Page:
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Item 7A QUANTITATIVE AND QUALITATIVE DISCLOSURES ABOUT MARKET RISK
The company manufactures, markets, and sells its products throughout the world and, as a result, is subject to changing economic conditions, which could reduce the demand for its products.
 
Direct Material Costs
The company is exposed to risks arising from price changes for certain direct materials and assembly components used in its operations. The largest such costs incurred by the company are for steel, plastics, textiles, wood particleboard, and aluminum components. Commodity prices decreased during the first three quarters and moderately increased during the fourth quarter of fiscal 2010. The net impact of price changes during fiscal 2010 was an decrease to our costs of $24 million to $25 million over fiscal 2009.
Commodity prices were volatile during fiscal 2009, resulting in sharp increases in costs for the first half of the year. As the year progressed, prices receded back to approximately the same level that they began the year at. The net impact of price changes during fiscal 2009 was an increase to our costs of $24 million to $26 million. Commodity prices were fairly flat during most of fiscal 2008, resulting in increased costs of $2 million to $4 million, with most of this increase occurring in the fourth quarter.
 
Steel and fuel price fluctuations have a direct impact on our input costs for many products. Throughout fiscal 2010 both factors rose moderately during the year. During fiscal 2009 both factors increased sharply, followed by a steady decline in the second half of the year. During fiscal 2008 the impact of steel price increases was fairly flat due to price contracts with suppliers.
 
The company believes market prices for commodities in the near term may move higher and acknowledges that over time increases on its key direct materials and assembly components are likely. Consequently, it views the prospect of such increases as an outlook risk to the business.
 
Foreign Exchange Risk 
The company primarily manufactures its products in the United States, United Kingdom, and China. It also sources completed products and product components from outside the United States. The company's completed products are sold in numerous countries around the world. Sales in foreign countries as well as certain expenses related to those sales are transacted in currencies other than the company's reporting currency, the U.S. dollar. Accordingly, production costs and profit margins related to these sales are affected by the currency exchange relationship between the countries where the sales take place and the countries where the products are sourced or manufactured. These currency exchange relationships can also affect the company's competitive positions within these markets.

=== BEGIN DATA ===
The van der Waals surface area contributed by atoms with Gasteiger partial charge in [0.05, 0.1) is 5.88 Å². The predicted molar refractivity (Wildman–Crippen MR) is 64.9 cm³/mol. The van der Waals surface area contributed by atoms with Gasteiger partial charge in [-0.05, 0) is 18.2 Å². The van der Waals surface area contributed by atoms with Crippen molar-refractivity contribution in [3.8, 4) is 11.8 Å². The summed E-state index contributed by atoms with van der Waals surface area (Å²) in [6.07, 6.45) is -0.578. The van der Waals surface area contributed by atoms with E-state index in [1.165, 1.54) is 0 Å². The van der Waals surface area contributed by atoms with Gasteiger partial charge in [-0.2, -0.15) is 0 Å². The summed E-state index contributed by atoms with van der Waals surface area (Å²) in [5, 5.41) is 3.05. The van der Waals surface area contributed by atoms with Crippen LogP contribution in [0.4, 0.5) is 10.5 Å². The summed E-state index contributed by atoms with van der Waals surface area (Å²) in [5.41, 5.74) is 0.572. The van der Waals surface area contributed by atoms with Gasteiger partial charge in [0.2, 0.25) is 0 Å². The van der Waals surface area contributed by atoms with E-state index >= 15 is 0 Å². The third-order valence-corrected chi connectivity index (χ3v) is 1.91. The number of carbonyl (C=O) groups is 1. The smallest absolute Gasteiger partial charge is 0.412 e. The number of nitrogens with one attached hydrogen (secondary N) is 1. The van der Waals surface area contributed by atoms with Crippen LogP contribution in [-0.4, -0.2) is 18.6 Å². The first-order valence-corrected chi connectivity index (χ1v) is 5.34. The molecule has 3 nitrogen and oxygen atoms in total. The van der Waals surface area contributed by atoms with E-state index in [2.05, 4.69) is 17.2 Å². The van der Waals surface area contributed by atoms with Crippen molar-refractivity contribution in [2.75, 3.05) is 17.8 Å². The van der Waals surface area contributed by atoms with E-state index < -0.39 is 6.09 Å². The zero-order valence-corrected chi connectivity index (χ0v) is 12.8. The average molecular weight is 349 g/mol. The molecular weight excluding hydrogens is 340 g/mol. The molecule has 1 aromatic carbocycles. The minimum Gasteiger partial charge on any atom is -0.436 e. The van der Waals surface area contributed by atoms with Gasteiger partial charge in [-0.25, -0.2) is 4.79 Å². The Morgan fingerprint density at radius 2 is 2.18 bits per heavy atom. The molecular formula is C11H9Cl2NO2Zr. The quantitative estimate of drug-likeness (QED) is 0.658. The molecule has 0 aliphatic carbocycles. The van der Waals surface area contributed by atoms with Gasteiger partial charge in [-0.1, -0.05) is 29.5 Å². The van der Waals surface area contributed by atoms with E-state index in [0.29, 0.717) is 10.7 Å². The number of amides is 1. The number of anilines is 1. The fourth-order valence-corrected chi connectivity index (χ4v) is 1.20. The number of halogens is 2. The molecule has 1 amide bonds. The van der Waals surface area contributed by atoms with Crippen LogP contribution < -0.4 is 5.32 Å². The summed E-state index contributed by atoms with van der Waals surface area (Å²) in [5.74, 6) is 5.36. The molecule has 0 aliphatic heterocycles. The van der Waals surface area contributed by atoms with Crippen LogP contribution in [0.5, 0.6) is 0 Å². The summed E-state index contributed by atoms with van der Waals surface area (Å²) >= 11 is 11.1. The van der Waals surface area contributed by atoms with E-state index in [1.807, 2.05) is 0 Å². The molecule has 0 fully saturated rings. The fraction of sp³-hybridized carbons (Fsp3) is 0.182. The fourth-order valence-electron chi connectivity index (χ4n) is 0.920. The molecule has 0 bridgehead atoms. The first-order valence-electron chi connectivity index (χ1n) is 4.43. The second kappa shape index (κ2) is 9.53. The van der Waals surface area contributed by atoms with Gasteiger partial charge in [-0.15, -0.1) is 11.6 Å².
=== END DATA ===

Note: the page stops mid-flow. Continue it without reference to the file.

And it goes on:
In the normal course of business, the company enters into contracts denominated in foreign currencies. The principal foreign currencies in which the company conducts its business are the British pound sterling, euro, Canadian dollar, Japanese yen, Mexican peso, and Chinese renminbi. As of May 29, 2010, the company had outstanding, nine forward currency instruments designed to offset either net asset or net liability exposure denominated in non-functional currencies. One forward contract was placed in order to offset 4.1 million euro-denominated net asset exposure and three forward contracts were placed in order to offset 5.6 million U.S. dollar-denominated net asset exposure. Four forward contracts were placed to offset a 14.0 million U.S. dollar-denominated net liability exposure and one forward contract was placed to offset a 1.6 million British pound sterling-denominated net liability exposure.
 
As of May 30, 2009, the company had outstanding, nine forward currency instruments designed to offset either net asset or net liability exposure that is denominated in non-functional currencies. Three forward contracts were placed in order to offset 4.8 million euro-denominated net asset exposure and three forward contracts were placed in order to offset 6.4 million U.S. dollar-denominated net asset exposure. Two forward contracts were placed to offset a 4.0 million U.S. dollar-denominated net liability exposure. One forward contract was placed to offset a 1.6 million British pound sterling-denominated net liability exposure. At the